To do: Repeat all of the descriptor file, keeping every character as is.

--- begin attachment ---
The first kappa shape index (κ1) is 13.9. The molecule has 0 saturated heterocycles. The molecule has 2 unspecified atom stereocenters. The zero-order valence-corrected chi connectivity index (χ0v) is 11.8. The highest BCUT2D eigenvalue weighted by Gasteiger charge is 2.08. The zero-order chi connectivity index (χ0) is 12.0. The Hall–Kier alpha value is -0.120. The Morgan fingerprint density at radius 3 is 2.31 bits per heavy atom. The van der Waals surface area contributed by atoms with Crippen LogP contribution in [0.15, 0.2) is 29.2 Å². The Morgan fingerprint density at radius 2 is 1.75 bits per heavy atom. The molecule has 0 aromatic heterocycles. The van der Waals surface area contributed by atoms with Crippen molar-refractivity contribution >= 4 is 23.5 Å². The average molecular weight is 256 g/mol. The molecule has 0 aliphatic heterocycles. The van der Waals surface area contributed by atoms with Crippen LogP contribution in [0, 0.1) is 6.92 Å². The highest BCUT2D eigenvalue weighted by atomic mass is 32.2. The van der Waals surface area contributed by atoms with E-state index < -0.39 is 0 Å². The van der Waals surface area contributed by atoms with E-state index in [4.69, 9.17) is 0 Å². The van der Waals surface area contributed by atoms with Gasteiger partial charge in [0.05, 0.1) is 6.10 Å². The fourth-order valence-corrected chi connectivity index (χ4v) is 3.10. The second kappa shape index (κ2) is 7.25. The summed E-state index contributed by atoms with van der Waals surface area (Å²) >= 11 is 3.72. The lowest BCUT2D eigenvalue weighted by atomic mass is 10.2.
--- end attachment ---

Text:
The first kappa shape index (κ1) is 13.9. The molecule has 0 saturated heterocycles. The molecule has 2 unspecified atom stereocenters. The zero-order valence-corrected chi connectivity index (χ0v) is 11.8. The highest BCUT2D eigenvalue weighted by Gasteiger charge is 2.08. The zero-order chi connectivity index (χ0) is 12.0. The Hall–Kier alpha value is -0.120. The Morgan fingerprint density at radius 3 is 2.31 bits per heavy atom. The van der Waals surface area contributed by atoms with Crippen LogP contribution in [0.15, 0.2) is 29.2 Å². The Morgan fingerprint density at radius 2 is 1.75 bits per heavy atom. The molecule has 0 aromatic heterocycles. The van der Waals surface area contributed by atoms with Crippen molar-refractivity contribution >= 4 is 23.5 Å². The average molecular weight is 256 g/mol. The molecule has 0 aliphatic heterocycles. The van der Waals surface area contributed by atoms with Crippen LogP contribution in [0, 0.1) is 6.92 Å². The highest BCUT2D eigenvalue weighted by atomic mass is 32.2. The van der Waals surface area contributed by atoms with E-state index < -0.39 is 0 Å². The van der Waals surface area contributed by atoms with E-state index in [4.69, 9.17) is 0 Å². The van der Waals surface area contributed by atoms with Gasteiger partial charge in [0.05, 0.1) is 6.10 Å². The fourth-order valence-corrected chi connectivity index (χ4v) is 3.10. The second kappa shape index (κ2) is 7.25. The summed E-state index contributed by atoms with van der Waals surface area (Å²) >= 11 is 3.72. The lowest BCUT2D eigenvalue weighted by atomic mass is 10.2.